This set of rules can be written down in the form of policies, procedures, and other types of documents, or it can be in the form of established processes and technologies that are not documented. ISO 27001 defines which documents are required, i.e., which must exist at a minimum.
Why do we need ISMS?
There are many essential business benefits that a company can achieve with the implementation of this information security standard:
Benefits gained from implementing an ISMS
- Credibility, trust and confidence of your customer
- Greater awareness of security
- Compliance with legislation
- Securing confidentiality, integrity and availability
- Prevention of confidentiality breaches
- Prevention of unauthorized alteration of critical information
- Prompt detection of data leakage and fast reaction
- Competitive advantage – deciding differentiator in contract negotiations
- Meeting international benchmarks of security
How to Become ISO 27001 Certified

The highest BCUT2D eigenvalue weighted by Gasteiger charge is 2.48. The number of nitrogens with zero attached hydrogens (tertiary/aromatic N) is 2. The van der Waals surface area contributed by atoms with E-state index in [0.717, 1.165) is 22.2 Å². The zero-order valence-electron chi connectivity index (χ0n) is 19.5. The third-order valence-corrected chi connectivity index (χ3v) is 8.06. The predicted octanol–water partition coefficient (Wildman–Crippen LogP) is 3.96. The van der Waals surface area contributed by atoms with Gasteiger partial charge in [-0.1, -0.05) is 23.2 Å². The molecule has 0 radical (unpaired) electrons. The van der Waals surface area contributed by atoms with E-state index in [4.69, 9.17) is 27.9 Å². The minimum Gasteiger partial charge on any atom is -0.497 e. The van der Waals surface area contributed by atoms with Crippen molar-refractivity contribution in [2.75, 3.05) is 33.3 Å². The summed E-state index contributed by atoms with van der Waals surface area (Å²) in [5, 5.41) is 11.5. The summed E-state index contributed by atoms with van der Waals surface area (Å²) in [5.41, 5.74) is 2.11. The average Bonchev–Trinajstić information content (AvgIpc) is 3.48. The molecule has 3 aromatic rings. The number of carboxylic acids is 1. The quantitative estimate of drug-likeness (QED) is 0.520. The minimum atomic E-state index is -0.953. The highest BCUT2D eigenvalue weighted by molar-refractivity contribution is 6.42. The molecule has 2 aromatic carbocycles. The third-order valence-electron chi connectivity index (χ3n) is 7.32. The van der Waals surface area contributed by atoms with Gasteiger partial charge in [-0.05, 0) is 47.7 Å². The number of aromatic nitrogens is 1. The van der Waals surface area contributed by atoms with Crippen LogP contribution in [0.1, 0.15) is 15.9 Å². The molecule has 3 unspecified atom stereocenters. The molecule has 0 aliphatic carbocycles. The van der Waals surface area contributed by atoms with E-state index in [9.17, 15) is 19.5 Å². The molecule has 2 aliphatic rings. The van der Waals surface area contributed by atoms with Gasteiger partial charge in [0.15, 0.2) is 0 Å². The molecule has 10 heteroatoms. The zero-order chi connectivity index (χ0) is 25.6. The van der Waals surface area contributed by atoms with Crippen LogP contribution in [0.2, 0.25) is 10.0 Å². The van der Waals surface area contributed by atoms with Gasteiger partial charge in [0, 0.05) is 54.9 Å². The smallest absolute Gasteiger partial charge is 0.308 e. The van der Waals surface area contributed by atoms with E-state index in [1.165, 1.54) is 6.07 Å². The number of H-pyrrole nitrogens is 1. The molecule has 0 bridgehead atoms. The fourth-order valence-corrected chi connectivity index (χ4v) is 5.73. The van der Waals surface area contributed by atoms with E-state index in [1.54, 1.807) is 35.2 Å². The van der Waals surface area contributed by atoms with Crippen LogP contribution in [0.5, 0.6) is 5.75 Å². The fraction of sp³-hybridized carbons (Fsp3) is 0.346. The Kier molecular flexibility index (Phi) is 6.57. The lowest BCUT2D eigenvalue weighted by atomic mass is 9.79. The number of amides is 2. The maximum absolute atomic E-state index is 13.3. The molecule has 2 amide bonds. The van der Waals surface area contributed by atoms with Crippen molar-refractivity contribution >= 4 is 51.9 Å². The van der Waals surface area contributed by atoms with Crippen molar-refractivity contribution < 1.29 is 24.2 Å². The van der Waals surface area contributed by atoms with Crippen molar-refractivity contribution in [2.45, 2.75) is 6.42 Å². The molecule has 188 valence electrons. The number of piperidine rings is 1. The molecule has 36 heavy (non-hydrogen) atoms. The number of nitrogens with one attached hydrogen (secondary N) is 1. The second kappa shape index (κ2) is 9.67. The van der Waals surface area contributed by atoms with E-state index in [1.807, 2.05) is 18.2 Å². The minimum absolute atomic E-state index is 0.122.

Receiving an ISO 27001 certification is typically a multi-year process that requires significant involvement from both internal and external stakeholders. It is not as simple as filling out a checklist and submitting it for approval. Before even considering applying for certification, you must ensure your ISMS is fully mature and covers all potential areas of technology risk.
The ISO 27001 certification process is typically broken up into three phases:
- The organization hires a certification body who then conducts a basic review of the ISMS to look for the main forms of documentation.
- The certification body performs a more in-depth audit where individual components of ISO 27001 are checked against the organization’s ISMS. Evidence must be shown that policies and procedures are being followed appropriately. The lead auditor is responsible for determining whether the certification is earned or not.
- Follow-up audits are scheduled between the certification body and the organization to ensure compliance is kept in check.
The information security management standard lasts for three years and is subject to mandatory audits to ensure that you are compliant. At the end of the three years, you will be required to complete a reassessment audit in order to receive the standard for an additional three years.